Protect Your Horses from “Pasture Bullies”

Download the new Pasture Bullies handout on toxic plants.

Download the Pasture Bullies handout on toxic plants.

Tansy Ragwort is the toxic weed of the moment. It’s bright yellow flower can been seen throughout our rural areas. In many places, however, good neighbors and land managers are out there pulling it. But there are other toxic plants you should be aware of. “Pasture Bullies” are plants that are toxic to horses and livestock. These toxic plants include invasive weeds and non-pasture plants, including native plants, that can seriously harm or kill your animals.

Clackamas Soil and Water Conservation District offers a handout that provides information on many of these “Pasture Bullies.” Learn how to identify toxic plants in or around your pasture or in imported hay. You can download the handout below for easy reference!

The danger of these toxic plants is dependent on the quantity consumed by your animals. The handout does not list every plant that might be toxic to horses or livestock. Instead, the list focuses on plants that are commonly found in Western Oregon.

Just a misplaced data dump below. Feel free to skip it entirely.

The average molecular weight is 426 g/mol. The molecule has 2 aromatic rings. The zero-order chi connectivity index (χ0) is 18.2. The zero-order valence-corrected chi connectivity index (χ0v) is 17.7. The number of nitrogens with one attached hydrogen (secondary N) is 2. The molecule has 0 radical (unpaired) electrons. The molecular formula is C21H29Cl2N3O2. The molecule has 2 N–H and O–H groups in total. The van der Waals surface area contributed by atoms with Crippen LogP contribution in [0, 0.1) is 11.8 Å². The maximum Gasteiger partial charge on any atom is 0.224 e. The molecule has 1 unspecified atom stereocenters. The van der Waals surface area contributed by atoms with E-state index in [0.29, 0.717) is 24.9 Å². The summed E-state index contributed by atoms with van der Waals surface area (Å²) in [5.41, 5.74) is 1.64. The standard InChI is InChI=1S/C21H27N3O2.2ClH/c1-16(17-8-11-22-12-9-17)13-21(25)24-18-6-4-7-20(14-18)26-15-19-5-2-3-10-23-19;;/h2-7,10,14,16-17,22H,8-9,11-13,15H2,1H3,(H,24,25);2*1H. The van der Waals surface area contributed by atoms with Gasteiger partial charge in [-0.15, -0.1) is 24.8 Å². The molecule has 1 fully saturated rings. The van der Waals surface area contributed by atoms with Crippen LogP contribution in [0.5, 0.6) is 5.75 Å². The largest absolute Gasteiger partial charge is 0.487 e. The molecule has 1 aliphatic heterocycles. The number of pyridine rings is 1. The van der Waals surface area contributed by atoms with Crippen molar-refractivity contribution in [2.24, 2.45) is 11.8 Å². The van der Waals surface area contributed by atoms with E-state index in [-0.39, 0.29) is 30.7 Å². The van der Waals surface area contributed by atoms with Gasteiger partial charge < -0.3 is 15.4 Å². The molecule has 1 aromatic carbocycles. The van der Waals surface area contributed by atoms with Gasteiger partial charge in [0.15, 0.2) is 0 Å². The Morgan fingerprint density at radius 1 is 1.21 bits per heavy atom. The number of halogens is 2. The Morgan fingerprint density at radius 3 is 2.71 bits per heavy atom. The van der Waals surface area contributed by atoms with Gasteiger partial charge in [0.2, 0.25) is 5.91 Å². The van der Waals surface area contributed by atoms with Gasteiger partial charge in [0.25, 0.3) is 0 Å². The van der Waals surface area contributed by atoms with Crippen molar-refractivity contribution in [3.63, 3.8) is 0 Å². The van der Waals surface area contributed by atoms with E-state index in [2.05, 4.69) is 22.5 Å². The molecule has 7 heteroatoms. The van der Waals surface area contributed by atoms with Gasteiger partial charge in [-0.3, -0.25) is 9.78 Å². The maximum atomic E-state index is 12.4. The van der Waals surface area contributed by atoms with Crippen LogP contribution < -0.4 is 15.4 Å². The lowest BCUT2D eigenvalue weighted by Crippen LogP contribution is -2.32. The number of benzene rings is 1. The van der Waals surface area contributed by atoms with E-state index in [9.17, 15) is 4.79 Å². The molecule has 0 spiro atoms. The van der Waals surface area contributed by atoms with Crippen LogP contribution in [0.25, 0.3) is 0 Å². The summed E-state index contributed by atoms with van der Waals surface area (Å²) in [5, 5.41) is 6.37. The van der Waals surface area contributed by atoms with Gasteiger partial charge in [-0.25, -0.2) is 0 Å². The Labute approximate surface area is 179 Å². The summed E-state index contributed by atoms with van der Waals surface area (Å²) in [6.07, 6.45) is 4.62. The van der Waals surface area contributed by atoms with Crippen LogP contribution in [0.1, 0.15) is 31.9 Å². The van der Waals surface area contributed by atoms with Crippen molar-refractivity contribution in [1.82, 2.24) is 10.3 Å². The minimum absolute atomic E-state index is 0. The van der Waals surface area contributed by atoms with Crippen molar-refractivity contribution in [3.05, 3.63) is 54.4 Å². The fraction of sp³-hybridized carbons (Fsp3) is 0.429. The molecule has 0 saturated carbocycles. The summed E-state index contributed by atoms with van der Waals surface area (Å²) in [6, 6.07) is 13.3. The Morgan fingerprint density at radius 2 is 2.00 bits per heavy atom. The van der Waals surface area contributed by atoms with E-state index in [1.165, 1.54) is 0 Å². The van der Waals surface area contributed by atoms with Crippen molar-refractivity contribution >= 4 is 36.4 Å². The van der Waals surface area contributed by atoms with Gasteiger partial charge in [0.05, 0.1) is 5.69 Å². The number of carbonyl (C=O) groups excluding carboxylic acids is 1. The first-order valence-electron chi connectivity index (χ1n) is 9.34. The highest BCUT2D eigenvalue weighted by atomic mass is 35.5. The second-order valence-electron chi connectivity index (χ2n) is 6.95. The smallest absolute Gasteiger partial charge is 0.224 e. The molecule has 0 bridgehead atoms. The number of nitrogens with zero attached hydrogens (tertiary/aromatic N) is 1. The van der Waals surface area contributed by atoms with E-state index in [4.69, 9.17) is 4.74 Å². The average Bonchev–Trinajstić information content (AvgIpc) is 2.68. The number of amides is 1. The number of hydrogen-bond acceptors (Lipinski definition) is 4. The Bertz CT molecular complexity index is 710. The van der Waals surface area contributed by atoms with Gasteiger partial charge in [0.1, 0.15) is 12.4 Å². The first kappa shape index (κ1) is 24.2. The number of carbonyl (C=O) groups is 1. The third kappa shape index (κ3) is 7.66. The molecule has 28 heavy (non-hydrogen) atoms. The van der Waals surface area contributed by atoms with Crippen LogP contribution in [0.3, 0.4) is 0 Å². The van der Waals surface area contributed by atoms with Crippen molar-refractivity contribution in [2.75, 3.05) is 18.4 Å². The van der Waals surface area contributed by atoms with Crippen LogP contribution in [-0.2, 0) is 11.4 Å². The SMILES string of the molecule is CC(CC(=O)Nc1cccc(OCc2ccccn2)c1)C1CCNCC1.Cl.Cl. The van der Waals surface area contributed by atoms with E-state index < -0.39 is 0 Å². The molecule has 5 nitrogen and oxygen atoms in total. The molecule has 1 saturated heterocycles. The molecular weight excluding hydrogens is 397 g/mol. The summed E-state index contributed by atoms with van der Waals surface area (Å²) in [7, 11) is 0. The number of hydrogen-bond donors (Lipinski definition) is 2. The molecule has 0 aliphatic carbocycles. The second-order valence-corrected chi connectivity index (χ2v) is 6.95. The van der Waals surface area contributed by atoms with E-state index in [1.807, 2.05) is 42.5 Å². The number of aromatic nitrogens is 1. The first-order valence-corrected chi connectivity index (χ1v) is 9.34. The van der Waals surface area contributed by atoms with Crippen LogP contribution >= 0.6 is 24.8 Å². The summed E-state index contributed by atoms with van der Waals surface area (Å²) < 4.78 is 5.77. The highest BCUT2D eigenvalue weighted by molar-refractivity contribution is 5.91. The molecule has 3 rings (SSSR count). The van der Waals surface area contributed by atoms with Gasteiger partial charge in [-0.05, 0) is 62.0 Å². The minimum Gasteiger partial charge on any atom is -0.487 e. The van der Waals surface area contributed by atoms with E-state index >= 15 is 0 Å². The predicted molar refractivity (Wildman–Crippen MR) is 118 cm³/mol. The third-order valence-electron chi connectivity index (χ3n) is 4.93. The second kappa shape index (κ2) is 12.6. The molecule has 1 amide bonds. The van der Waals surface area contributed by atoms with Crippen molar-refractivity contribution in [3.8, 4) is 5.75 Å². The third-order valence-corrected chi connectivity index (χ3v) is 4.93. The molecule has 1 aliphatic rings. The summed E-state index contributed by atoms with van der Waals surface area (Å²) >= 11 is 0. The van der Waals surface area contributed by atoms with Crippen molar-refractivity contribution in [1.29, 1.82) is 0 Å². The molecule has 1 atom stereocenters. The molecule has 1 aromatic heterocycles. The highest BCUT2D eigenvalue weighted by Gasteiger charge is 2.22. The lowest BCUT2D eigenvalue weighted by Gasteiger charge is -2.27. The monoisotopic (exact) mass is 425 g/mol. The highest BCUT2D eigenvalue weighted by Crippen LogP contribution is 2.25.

If you have an animal that you believe has been poisoned, contact a veterinarian immediately.

Pasture Bullies FINAL
Pasture Bullies FINAL
0.9 MB
Tansy ragwort grows tall and flowers in the second year.

Tansy ragwort is highly toxic to horses.

Tips to Avoid Plant Toxicity

You can avoid plant toxicity by creating an environment where toxic plants are not able to thrive and spread. One way to do this is to reduce and control weeds. Consider developing a land management system using Integrated Pest Management (IPM).

Part of IPM is managing pastures for healthy soil and high-quality forage. Invasive weeds have a hard time competing with vigorous, healthy plants.

  • Allow grasses to recover after grazing. Never graze below 3” before moving animals to another pasture paddock.
  • Divide your land into smaller paddocks and rotate your animals together through each area. This allows other areas to rest and regrow.
  • Create a sacrifice area for use during the rainy season. This protects soil and grasses from hooves that are very destructive on wet pastures.
  • Test your soil. Add manure, lime, or fertilizer to improve soil fertility as recommended by test results.

Additional Resources

Questions About “Pasture Bullies” and Pasture Management?

If you would like more information about toxic plants or pasture management, contact the Clackamas Soil and Water Conservation District. We have conservation planners and weed specialists who can help. Learn how to keep your livestock safe and improve your pasture. Give us a call at 503-210-6000.


, , , , , , ,

Clackamas SWCD